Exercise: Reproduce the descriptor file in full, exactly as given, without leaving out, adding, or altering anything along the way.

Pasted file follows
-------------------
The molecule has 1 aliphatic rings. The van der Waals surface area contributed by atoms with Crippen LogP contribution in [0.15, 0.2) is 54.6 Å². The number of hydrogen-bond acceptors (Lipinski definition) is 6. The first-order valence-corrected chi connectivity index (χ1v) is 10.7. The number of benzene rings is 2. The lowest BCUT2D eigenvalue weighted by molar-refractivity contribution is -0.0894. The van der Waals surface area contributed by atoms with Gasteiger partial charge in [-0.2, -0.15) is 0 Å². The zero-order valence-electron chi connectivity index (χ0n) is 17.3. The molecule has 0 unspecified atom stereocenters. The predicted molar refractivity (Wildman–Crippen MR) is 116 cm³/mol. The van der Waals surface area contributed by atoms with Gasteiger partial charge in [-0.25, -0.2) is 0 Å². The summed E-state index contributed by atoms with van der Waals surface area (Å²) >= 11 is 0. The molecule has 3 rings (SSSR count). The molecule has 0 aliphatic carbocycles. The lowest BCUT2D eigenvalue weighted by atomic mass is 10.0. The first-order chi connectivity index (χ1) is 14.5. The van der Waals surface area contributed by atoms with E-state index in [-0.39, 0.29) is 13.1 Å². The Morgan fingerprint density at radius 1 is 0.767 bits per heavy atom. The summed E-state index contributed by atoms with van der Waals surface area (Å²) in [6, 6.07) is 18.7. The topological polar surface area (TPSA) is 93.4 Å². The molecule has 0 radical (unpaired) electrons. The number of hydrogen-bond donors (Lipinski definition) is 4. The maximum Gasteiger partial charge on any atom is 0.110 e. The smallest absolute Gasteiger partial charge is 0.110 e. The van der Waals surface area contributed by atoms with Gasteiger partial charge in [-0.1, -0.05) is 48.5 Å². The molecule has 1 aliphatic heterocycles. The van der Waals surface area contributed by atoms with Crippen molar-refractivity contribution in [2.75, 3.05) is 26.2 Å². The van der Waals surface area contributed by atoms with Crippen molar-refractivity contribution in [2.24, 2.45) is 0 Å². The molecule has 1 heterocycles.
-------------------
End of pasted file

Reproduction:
The molecule has 1 aliphatic rings. The van der Waals surface area contributed by atoms with Crippen LogP contribution in [0.15, 0.2) is 54.6 Å². The number of hydrogen-bond acceptors (Lipinski definition) is 6. The first-order valence-corrected chi connectivity index (χ1v) is 10.7. The number of benzene rings is 2. The lowest BCUT2D eigenvalue weighted by molar-refractivity contribution is -0.0894. The van der Waals surface area contributed by atoms with Gasteiger partial charge in [-0.2, -0.15) is 0 Å². The zero-order valence-electron chi connectivity index (χ0n) is 17.3. The molecule has 0 unspecified atom stereocenters. The predicted molar refractivity (Wildman–Crippen MR) is 116 cm³/mol. The van der Waals surface area contributed by atoms with Gasteiger partial charge in [-0.25, -0.2) is 0 Å². The summed E-state index contributed by atoms with van der Waals surface area (Å²) >= 11 is 0. The molecule has 3 rings (SSSR count). The molecule has 0 aliphatic carbocycles. The lowest BCUT2D eigenvalue weighted by atomic mass is 10.0. The first-order chi connectivity index (χ1) is 14.5. The van der Waals surface area contributed by atoms with E-state index in [-0.39, 0.29) is 13.1 Å². The Morgan fingerprint density at radius 1 is 0.767 bits per heavy atom. The summed E-state index contributed by atoms with van der Waals surface area (Å²) in [6, 6.07) is 18.7. The topological polar surface area (TPSA) is 93.4 Å². The molecule has 0 radical (unpaired) electrons. The number of hydrogen-bond donors (Lipinski definition) is 4. The maximum Gasteiger partial charge on any atom is 0.110 e. The smallest absolute Gasteiger partial charge is 0.110 e. The van der Waals surface area contributed by atoms with Gasteiger partial charge in [-0.1, -0.05) is 48.5 Å². The molecule has 1 aliphatic heterocycles. The van der Waals surface area contributed by atoms with Crippen molar-refractivity contribution in [2.75, 3.05) is 26.2 Å². The van der Waals surface area contributed by atoms with Crippen molar-refractivity contribution in [2.24, 2.45) is 0 Å². The molecule has 1 heterocycles.